[5] Animal memorial service was a religious ceremony held annually at Yuanshan Zoo (now Taipei Zoo) on November 23rd during the period of Japanese rule, and has become a customary practice since 1925. The climax of the ceremony was the appearance of an animal representative to officiate the memorial before finally reading out the elegiac address and ending the service. However, the animal memorial service was not only an entertaining activity but a rite to appease the animal souls, namely those sacrificed for the nation, including “those that died for scientific experiments in laboratories at places like Taihoku Imperial University, Taipei Medical Professional School, Taiwan Provincial Veterinary Serum Institute, the military, and the increasing number of animals in those years that were drafted to serve in the war.” Xiao Zhi-Fan, “The War without War: Stories of Japanese in Taiwan.” The Day When the War Ended: Stories of the War Generation in Taiwan. Project directed by Su Shuo-Bin. Taipei: Acropolis, 2017, p. 275-277.

 

[6] Edwin Tenner. “Constructing the German Shepherd Dog.” Raritan, vol. 36, iss. 3, December 2017.

 

[7] Ibid.

 

[8] In 1890, the breed was further divided into Belgian Shepherd, German Shepherd Dog and Dutch Shepherd.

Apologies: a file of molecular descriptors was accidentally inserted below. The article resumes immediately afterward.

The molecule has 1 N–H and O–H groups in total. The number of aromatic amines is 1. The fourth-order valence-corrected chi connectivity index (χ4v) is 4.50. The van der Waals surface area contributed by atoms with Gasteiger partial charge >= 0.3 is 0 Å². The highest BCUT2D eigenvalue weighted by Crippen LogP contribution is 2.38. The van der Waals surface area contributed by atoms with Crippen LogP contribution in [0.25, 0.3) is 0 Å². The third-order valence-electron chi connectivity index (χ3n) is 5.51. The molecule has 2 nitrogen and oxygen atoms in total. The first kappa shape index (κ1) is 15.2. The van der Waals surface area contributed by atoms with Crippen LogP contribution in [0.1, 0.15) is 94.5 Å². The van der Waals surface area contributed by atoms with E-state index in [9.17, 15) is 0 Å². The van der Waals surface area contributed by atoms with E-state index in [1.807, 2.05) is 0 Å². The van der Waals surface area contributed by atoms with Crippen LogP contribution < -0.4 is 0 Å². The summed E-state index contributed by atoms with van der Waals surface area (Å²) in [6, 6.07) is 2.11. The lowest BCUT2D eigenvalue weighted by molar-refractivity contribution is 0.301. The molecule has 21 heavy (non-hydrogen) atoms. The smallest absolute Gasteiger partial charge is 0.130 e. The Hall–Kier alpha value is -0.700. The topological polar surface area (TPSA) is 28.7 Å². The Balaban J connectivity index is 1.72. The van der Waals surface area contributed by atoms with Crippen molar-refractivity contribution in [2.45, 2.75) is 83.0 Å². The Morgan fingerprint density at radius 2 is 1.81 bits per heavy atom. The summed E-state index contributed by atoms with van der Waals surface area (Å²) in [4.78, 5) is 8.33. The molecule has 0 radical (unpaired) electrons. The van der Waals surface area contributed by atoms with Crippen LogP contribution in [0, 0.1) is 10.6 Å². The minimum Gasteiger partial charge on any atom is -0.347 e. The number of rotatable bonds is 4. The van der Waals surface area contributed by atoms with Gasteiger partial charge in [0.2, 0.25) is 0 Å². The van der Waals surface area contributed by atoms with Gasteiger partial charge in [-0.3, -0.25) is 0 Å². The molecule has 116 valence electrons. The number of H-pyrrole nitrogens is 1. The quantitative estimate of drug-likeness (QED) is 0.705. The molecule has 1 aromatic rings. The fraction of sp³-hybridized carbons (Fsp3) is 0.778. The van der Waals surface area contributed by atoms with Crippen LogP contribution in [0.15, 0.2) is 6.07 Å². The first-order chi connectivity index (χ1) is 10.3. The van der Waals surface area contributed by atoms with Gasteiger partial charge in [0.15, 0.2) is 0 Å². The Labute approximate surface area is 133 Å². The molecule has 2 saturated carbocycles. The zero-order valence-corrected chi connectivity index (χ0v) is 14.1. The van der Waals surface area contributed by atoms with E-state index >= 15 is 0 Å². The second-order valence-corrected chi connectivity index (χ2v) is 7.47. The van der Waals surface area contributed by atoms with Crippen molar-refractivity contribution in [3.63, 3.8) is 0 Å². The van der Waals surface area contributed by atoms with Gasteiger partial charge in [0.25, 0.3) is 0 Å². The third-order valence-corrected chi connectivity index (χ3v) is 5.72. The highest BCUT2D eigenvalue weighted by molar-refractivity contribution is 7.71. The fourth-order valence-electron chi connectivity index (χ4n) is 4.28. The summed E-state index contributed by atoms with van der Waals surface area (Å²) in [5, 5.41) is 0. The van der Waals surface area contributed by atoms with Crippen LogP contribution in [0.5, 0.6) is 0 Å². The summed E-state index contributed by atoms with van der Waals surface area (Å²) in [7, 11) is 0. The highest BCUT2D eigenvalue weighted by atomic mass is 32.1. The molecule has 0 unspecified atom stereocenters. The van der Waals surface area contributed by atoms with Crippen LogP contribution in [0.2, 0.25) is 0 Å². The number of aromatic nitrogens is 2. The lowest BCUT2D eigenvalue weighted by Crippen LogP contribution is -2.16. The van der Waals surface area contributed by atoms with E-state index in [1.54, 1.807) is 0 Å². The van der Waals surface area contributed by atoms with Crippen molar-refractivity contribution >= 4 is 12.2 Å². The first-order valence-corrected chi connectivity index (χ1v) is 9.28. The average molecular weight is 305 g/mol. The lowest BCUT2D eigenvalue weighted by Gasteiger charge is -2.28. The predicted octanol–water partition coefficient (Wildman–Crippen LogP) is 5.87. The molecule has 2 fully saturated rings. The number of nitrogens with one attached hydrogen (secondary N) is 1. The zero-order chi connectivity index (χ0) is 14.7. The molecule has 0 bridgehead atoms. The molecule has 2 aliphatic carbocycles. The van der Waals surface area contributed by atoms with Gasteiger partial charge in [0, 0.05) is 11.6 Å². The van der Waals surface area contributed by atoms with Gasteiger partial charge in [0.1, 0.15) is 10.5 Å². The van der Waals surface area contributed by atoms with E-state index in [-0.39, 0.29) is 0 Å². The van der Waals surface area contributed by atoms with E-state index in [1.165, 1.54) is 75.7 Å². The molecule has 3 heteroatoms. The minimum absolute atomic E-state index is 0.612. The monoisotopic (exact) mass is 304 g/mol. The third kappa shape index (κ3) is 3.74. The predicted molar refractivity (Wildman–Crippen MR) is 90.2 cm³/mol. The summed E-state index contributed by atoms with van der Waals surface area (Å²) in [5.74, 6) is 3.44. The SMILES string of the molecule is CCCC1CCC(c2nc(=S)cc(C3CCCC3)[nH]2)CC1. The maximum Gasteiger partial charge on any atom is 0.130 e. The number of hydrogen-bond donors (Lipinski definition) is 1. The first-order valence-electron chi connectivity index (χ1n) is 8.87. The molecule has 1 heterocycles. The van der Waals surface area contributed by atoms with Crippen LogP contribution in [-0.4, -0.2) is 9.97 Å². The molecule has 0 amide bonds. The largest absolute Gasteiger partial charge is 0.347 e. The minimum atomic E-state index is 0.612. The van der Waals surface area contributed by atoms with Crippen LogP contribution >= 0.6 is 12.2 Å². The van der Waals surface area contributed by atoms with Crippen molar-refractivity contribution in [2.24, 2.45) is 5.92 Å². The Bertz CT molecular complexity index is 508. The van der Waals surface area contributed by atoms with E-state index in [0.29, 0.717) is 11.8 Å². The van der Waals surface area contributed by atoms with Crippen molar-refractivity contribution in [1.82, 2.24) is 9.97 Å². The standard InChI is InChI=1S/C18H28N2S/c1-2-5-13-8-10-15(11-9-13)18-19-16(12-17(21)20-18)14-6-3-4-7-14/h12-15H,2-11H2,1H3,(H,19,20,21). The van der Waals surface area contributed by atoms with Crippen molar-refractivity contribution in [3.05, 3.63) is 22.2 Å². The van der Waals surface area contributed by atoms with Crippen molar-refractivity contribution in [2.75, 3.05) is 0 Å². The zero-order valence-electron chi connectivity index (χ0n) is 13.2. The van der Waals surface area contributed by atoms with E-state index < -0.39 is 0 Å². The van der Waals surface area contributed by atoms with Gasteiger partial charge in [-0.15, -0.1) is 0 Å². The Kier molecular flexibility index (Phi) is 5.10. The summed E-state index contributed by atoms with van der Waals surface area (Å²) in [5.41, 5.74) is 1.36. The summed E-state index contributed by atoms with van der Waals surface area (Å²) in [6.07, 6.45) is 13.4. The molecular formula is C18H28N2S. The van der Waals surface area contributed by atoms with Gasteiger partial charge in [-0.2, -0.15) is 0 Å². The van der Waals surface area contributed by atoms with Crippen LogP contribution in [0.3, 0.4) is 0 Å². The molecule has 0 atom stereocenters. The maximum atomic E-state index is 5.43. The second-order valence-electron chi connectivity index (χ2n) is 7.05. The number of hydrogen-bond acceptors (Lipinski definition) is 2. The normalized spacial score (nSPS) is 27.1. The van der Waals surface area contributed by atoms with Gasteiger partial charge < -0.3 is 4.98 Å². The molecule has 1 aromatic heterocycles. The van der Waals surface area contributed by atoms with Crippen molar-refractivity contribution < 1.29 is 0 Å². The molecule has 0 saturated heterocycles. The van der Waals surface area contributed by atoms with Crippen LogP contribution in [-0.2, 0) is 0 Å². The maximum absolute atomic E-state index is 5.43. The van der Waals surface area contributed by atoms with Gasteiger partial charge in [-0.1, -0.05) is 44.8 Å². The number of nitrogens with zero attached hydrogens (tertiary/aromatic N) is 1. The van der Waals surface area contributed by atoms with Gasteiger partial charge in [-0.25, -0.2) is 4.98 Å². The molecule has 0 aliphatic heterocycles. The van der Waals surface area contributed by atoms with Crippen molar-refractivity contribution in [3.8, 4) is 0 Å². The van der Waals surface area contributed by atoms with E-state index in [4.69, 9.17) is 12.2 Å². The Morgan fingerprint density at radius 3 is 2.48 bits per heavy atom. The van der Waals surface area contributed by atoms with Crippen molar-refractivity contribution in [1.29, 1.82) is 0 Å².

[9] See the Wikipedia page of “German Shepherd Dog” at en.wikipedia.org/wiki/German_Shepherd

 

[10] Canaan dog is an endemic canine breed in the Middle East, and was said to have disappeared for thousands of years. There are currently 2000 to 3000 Canaan dogs, and most of the kept ones are in the regions of North America and Europe. In its place of origin, Canaan dogs can be found from Sinai Peninsula to Syria’s Southern Levant. See zh.wikipedia.org/wiki/%E8%BF%A6%E5%8D%97%E7%8A%AC

 

[11] As Michel Agier states, “where Foucault linked biopower and knowledge (or even knowledge and technology), Giorgio Agamben (1995, 1997) merged biopower and politics. By going to a level of abstraction and broadening the political implication of the concept inspired by Foucault's analysis…. Agamben made biopower the principle in the last instance of all politics. It does so in particular by giving an exemplary place to the form of the ‘camp.’” (Original French text: Mais là où Foucault reliait biopouvoir et savoir (ou encore savoir et technologie), Giorgio Agamben (1995, 1997) a fusionné biopouvoir et politique. En allant à un niveau d’abstraction et d’élargissement politique du concept inspiré par les analyses de Foucault mais à un point où ces dernières n’étaient pas allées, Agamben fait du biopouvoir le principe en dernière instance de toute politique. Il le fait notamment en donnant une place exemplaire à la forme du « camp ».) For more information, see “Le biopouvoir à l’épreuve de ses formes sensibles. Brève introduction à un projet d’ethnographies des hétérotopies contemporaines.” Chimères, no. 74, March 2010, p. 259 to 270. (https://www.cairn.info/revue-chimeres-2010-3-page-259.htm)

 

[12] Anubis (ancient Greek: Ἄνουβις) is the ancient Egyptian god of mummification and afterlife that has a jackal head and the figure of a man, not entirely in the form of a dog.

 

 [LJH1]此註釋中的年代依英文原著出版年代